Learn to analyse Ecological data through Galaxy.You can view the tutorial materials in different languages by clicking the dropdown icon next to the slides (slides) and tutorial (tutorial) buttons below.
Before diving into this topic, we recommend you to have a look at:
You can use a public Galaxy instance which has been tested for the availability of the used tools. They are listed along with the tutorials above.
You can also use the following Docker image for these tutorials:
docker run -p 8080:80 quay.io/galaxy/ecology-training
NOTE: Use the -d flag at the end of the command if you want to automatically download all the data-libraries into the container.
It will launch a flavored Galaxy instance available on http://localhost:8080. This instance will contain all the tools and workflows to follow the tutorials in this topic. Login as admin with password password to access everything.
Frequently Asked QuestionsCommon questions regarding this topic have been collected on a dedicated FAQ page . Common questions related to specific tutorials can be accessed from the tutorials themselves.
This material is reviewed by our Editorial Board:Yvan Le Bras
For any question related to this topic and the content, you can contact them or visit our Gitter channel.
This material was contributed to by:Yvan Le BrasMarie JosseBrigida GalloneEric CoissacSoumya JhaMiguel RoncoroniColine RoyauxSimon BenateauFrédéric BoyerElisa MichonAnne FouillouxOlivier NorvezBérénice BatutJean-Baptiste MihoubClara Urfer
This material was funded by:Erasmus+ Programme
Reto Schmucki et al: A regionally informed abundance index for supporting integrative analyses across butterfly monitoring schemes
The rapid expansion of systematic monitoring schemes necessitates robust methods to reliably assess species' status and trends. Insect monitoring poses a challenge where there are strong seasonal patterns, requiring repeated counts to reliably assess abundance. Butterfly monitoring schemes (BMSs) operate in an increasing number of countries with broadly the same methodology, yet they differ in their observation frequency and in the methods used to compute annual abundance indices. Using simulated and observed data, we performed an extensive comparison of two approaches used to derive abundance indices from count data collected via BMS, under a range of sampling frequencies. Linear interpolation is most commonly used to estimate abundance indices from seasonal count series. A second method, hereafter the regional generalized additive model (GAM), fits a GAM to repeated counts within sites across a climatic region. For the two methods, we estimated bias in abundance indices and the statistical power for detecting trends, given different proportions of missing counts. We also compared the accuracy of trend estimates using systematically degraded observed counts of the Gatekeeper Pyronia tithonus (Linnaeus 1767). The regional GAM method generally outperforms the linear interpolation method. When the proportion of missing counts increased beyond 50%, indices derived via the linear interpolation method showed substantially higher estimation error as well as clear biases, in comparison to the regional GAM method. The regional GAM method also showed higher power to detect trends when the proportion of missing counts was substantial. Synthesis and applications. Monitoring offers invaluable data to support conservation policy and management, but requires robust analysis approaches and guidance for new and expanding schemes. Based on our findings, we recommend the regional generalized additive model approach when conducting integrative analyses across schemes, or when analysing scheme data with reduced sampling efforts. This method enables existing schemes to be expanded or new schemes to be developed with reduced within‐year sampling frequency, as well as affording options to adapt protocols to more efficiently assess species status and trends across large geographical scales.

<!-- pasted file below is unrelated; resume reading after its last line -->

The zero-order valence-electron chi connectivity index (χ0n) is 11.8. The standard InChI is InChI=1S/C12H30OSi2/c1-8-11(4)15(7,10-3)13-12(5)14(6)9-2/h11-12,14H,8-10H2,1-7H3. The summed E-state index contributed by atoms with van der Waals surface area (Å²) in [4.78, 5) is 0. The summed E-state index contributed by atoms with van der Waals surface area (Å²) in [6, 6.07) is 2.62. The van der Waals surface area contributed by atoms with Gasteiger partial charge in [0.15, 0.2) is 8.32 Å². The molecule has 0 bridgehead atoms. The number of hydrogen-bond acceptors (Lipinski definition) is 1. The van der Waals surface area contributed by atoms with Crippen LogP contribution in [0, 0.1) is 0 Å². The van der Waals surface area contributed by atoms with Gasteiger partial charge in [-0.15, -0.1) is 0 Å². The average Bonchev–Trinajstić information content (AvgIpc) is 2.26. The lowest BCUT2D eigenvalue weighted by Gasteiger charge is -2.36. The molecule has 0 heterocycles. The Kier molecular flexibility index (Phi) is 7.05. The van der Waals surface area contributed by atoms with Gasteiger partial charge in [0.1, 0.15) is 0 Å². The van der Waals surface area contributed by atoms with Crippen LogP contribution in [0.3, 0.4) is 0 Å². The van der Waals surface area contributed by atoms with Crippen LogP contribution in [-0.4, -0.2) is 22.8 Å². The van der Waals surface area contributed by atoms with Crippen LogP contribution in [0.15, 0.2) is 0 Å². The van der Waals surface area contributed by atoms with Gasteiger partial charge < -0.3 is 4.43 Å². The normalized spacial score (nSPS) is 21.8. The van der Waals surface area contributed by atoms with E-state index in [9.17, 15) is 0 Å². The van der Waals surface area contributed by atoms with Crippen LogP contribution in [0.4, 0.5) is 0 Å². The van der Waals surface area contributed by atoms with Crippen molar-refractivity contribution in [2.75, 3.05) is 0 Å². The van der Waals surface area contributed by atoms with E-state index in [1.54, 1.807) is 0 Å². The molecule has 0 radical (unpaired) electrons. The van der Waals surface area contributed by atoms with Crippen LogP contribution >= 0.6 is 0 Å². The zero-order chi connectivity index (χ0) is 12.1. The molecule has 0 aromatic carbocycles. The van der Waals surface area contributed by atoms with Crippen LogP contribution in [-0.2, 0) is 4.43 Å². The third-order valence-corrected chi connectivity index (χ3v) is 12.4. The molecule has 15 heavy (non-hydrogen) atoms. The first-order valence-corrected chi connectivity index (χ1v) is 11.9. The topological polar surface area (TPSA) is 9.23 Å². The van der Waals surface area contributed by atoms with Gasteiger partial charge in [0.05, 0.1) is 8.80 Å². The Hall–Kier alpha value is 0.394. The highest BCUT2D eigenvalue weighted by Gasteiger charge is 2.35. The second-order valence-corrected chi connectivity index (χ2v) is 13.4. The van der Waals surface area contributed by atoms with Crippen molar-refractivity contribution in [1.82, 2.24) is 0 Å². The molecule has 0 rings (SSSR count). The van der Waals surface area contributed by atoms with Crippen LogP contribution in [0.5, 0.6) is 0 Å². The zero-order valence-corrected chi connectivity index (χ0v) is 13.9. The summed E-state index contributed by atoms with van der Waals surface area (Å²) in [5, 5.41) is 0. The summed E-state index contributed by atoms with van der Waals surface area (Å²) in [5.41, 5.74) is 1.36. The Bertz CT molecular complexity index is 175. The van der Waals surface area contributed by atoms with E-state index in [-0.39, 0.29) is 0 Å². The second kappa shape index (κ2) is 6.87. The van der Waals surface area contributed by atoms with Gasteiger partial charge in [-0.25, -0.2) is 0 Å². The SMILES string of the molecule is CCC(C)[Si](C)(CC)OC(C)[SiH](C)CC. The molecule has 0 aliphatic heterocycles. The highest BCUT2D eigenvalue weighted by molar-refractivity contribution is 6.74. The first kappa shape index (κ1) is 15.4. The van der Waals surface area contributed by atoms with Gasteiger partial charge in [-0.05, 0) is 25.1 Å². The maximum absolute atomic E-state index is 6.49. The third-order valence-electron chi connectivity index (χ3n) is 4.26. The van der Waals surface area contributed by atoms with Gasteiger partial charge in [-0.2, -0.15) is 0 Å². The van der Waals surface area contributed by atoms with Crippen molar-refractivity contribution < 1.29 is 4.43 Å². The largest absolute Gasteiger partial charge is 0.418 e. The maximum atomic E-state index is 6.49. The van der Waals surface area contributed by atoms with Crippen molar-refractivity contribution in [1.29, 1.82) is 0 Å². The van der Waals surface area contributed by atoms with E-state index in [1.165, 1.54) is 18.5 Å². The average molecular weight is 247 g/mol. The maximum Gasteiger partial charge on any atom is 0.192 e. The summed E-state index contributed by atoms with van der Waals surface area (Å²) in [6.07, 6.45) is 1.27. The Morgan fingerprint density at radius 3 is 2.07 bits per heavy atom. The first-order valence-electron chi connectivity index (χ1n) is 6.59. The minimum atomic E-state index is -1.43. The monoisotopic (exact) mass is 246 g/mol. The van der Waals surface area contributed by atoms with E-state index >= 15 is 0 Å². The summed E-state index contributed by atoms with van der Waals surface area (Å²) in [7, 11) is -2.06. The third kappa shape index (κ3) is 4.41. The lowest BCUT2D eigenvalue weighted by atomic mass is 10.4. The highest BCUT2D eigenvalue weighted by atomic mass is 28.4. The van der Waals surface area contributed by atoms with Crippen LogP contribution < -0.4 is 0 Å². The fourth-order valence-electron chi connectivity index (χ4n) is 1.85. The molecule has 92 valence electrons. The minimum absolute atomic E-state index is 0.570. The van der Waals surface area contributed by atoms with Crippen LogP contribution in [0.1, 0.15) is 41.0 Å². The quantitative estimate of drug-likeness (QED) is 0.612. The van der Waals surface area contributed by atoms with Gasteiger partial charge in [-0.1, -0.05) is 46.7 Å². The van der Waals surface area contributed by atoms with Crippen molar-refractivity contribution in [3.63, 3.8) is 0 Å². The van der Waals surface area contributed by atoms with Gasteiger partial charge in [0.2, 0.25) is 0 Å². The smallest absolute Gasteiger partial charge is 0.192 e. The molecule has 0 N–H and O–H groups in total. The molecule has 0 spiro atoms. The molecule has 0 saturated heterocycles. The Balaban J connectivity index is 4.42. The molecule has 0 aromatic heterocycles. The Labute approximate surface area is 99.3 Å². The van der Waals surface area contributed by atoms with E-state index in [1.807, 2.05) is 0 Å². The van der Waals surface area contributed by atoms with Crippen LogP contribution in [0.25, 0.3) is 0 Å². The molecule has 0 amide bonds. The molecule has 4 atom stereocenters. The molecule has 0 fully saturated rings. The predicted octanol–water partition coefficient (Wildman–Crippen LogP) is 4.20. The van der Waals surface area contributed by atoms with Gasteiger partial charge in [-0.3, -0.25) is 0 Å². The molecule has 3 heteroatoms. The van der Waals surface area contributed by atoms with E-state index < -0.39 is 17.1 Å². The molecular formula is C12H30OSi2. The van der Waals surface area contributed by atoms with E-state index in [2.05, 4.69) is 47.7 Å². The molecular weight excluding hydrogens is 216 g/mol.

Vitor H. F. Gomes et al: Species Distribution Modelling: Contrasting presence-only models with plot abundance data
Species distribution models (SDMs) are widely used in ecology and conservation. Presence-only SDMs such as MaxEnt frequently use natural history collections (NHCs) as occurrence data, given their huge numbers and accessibility. NHCs are often spatially biased which may generate inaccuracies in SDMs. Here, we test how the distribution of NHCs and MaxEnt predictions relates to a spatial abundance model using inverse distance weighting (IDW)